The Principle of Loyal Opposition

44 Pages Posted: 24 Apr 2012 Last revised: 9 May 2012

See all articles by Jeremy Waldron

Jeremy Waldron

New York University School of Law

Date Written: December 9, 2011

Abstract

The Principle of Loyal Opposition is key to the way in which modern democracies organize themselves. It is bound up with the existence of political parties, of which we need to take much more notice in political theory (as Nancy Rosenblum has argued) and with the significance of reasonable disagreement in politics. The principle is exhibited most clearly in systems that actually assign a role to an official Opposition party and an Opposition Leadership. But versions of it are also apparent in American-style constitutions, albeit they are harder to discern in a context in which different functions of government may assigned, branch by branch, to members of different political parties. Finally, the paper interrogates the idea of "loyalty" in "loyal opposition." Loyalty to what? The paper argues that the phrase should not connote any sort of litmus test of support for constitutional essentials, but should rather convey a sense that as far as possible opposition parties are always to be regarded as loyal, no matter what policies or constitutional changes they favor.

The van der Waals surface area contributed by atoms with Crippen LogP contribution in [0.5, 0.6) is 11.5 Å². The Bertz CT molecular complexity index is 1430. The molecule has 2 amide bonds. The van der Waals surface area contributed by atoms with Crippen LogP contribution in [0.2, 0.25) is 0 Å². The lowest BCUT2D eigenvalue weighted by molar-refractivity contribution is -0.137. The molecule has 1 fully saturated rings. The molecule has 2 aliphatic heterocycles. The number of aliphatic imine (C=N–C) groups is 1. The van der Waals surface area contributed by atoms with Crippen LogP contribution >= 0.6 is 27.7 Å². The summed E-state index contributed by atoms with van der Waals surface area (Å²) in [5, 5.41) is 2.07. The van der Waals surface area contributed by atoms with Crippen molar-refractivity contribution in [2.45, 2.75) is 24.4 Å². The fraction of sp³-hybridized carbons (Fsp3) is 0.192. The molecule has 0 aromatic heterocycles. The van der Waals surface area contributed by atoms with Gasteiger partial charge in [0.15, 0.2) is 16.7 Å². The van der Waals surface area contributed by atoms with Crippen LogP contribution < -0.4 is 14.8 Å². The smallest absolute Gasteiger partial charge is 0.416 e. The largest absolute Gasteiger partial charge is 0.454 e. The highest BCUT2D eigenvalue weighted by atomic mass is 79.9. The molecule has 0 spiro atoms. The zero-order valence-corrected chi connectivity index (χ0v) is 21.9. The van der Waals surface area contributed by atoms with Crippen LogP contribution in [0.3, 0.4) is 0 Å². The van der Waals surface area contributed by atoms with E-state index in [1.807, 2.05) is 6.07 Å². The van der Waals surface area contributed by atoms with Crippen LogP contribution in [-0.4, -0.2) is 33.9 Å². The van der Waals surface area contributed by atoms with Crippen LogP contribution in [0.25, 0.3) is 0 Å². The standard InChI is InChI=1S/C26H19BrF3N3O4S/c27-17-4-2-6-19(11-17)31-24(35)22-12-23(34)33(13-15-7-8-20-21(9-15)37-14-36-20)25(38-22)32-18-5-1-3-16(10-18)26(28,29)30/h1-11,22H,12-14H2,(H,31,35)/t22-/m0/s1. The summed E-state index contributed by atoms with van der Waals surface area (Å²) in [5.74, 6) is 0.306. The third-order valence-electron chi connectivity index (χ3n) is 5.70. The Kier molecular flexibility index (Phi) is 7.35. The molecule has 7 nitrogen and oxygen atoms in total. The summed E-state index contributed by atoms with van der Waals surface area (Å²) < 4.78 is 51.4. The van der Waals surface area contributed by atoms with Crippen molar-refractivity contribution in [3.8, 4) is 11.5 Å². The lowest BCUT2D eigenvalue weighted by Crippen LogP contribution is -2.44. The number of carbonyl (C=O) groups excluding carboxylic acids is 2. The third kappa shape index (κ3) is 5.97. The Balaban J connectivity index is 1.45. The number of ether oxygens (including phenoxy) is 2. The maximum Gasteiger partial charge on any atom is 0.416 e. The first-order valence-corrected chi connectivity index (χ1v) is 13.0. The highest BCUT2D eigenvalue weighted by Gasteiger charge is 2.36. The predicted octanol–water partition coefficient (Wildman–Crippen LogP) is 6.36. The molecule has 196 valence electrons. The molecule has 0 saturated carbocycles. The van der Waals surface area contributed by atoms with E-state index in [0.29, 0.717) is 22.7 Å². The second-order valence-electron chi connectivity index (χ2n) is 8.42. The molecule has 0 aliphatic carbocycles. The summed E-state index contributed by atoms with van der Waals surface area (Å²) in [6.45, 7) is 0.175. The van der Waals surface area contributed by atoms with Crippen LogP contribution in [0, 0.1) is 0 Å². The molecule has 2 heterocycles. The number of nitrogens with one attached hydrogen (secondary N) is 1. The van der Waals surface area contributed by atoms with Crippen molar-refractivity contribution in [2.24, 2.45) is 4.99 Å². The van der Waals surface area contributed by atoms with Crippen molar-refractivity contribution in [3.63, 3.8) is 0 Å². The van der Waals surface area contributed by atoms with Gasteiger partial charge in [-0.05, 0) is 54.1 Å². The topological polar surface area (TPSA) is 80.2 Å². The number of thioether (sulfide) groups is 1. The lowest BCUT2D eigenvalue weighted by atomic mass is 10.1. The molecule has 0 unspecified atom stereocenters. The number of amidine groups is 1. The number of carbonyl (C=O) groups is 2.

Keywords: constitution, constitutional essentials, democracy, loyal opposition, political parties

Suggested Citation

Waldron, Jeremy, The Principle of Loyal Opposition (December 9, 2011). NYU School of Law, Public Law Research Paper No. 12-22. Available at SSRN: https://ssrn.com/abstract=2045647 or http://dx.doi.org/10.2139/ssrn.2045647

Jeremy Waldron (Contact Author)

New York University School of Law ( email )

40 Washington Square South
New York, NY 10012-1099
United States

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